‘Shifting Colours’ is a story of secrets, love and loss. Set against the violent backdrop of apartheid South Africa and then the calm of late twentieth century Britain, it traces the lives of Celia and Miriam – mother and daughter separated by land, sea and heart-rending circumstance.
Its genesis was a snapshot from a current-events programme I saw many years ago. I held the image in my head for a long time, knowing that one day I would elaborate a story from it.
What’s your writing day like? Do you have any writing rituals? Do yo prefer to write in silence?
I begin each day with a coffee expertly brewed by my husband, but only start writing after doing some sort of exercise (running/walking/Pilates) and then seeing my family off to their respective commitments. I’m usually at my desk by 9am and write through until 2pm, after which life again intervenes.
I try to write Monday to Friday and get very frustrated if I don’t manage to achieve this. I like to write in the silence of my study for a first draft, but for any editing and rewriting after that, I prefer to go down to a local coffee shop. I sit in the same corner each day – the owner calls it ‘my office’ – and a cappuccino and a piece of ginger-and-oat slice go a long way to improving my writing skills.
Do you plan and edit as you go?
I never plan. I have a clear idea of how I want my story to end, and I work towards this point, but how I reach that endpoint is up to my characters. They tend to take me their own route.
I begin each day of writing by reading over the previous day’s work, and at this stage I also do a preliminary edit. Each subsequent draft is edited in this way too, until all I am eventually doing is just editing, and not adding.
Is there a fictional character you’d like to meet?
He would bring along a wild boar and roast it for me over an open fire, just like he does at all the Gaul banquets in the ‘Asterix & Obelix’ collection. I’d be in heaven. ( I was always hungry after reading one of Goscinny’s books!) Obelix would also bring along his little dog, Dogmatix, who, like me, loves trees and hates it when they are cut down.
A new novel, but I can’t say much more than that. Somehow, talking about something I’m currently working on seems to rob it of its intrinsic energy. I can say though, that the protagonist popped into my head almost fully formed, and she’s leading me by the nose. Very bossy indeed, but quite delightful too.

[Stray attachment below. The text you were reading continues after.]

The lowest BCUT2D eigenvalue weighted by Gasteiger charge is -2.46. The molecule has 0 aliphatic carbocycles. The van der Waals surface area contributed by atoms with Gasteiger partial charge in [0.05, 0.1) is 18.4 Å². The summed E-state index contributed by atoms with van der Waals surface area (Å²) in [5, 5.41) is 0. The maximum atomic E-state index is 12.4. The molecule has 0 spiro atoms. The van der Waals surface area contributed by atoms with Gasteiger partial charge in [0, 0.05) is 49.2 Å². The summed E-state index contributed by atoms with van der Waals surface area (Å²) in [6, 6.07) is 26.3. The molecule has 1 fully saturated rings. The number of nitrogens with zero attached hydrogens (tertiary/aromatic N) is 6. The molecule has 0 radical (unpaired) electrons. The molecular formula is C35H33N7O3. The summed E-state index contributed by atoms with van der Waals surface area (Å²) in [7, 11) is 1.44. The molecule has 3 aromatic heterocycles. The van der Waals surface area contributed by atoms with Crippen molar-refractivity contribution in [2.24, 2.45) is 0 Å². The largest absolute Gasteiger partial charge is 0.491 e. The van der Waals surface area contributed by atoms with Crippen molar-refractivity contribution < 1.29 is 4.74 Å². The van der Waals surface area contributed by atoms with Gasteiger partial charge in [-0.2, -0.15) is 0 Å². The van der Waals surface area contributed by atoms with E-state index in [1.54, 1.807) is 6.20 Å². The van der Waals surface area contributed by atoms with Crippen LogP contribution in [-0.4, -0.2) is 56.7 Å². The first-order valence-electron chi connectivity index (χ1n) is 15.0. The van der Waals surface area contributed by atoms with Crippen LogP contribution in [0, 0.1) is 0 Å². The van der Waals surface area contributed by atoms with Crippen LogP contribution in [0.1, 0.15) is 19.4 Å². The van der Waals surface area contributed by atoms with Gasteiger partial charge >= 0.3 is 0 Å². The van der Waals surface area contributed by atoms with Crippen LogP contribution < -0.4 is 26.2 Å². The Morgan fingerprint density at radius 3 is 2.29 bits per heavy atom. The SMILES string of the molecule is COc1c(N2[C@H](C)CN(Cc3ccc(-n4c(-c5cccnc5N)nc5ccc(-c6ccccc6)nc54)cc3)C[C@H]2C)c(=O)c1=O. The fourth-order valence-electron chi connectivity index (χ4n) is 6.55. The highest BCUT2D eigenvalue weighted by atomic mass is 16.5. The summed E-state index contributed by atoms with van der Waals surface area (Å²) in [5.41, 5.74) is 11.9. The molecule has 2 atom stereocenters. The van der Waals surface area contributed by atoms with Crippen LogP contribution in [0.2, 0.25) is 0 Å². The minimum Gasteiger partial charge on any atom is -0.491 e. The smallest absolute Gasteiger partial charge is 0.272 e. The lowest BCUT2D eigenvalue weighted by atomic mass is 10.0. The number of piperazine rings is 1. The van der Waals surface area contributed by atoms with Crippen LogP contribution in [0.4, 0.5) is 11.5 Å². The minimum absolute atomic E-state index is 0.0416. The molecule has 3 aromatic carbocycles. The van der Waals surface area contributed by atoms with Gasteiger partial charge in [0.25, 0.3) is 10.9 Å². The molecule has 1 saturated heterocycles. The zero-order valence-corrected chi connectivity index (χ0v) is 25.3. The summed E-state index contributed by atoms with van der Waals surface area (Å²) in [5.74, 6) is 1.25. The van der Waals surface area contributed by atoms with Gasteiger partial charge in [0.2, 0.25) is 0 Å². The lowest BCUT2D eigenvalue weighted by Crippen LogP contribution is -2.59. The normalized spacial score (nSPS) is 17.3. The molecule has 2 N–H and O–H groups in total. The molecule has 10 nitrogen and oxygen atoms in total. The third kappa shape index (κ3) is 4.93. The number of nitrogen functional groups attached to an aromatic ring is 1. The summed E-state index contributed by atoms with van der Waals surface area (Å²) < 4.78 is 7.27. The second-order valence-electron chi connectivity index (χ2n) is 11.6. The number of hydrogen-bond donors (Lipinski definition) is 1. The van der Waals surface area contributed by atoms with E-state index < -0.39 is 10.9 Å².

Who would your ideal dinner guests be?
Dr Elizabeth Kubler-Ross
What’s your favourite word?
Five tips for new writers?
. Don’t tell too many people what you are doing. It creates an unnecessary pressure for you to get published. Instead just enjoy the journey and don’t put a time frame on your apprenticeship.
. Once you’ve completed a piece, put it away for a while. It allows the sediment to settle and when you come back to it, you come with fresh eyes.
. Try to write every day if you can. My mentor once told me that the art of writing was like a muscle which had to be worked and toned daily for it to function optimally and get stronger.
. Be open to feedback and criticism. You don’t have to accept it, but you should at least consider it.
. Write about what moves, excites or interests you, not what you think the market wants to hear.
What was the most challenging thing about writing Shifting Colours?
Writing in the voice of characters whose life experiences were so different from my own. In the end, I hope the common denominator I shared with my characters was our humanity.
What part of the writing process do you like the most?
Remodelling and reworking a first draft.
Shifting Colours is published by Allison & Busby (May 2014) and is available in paperback and e-book.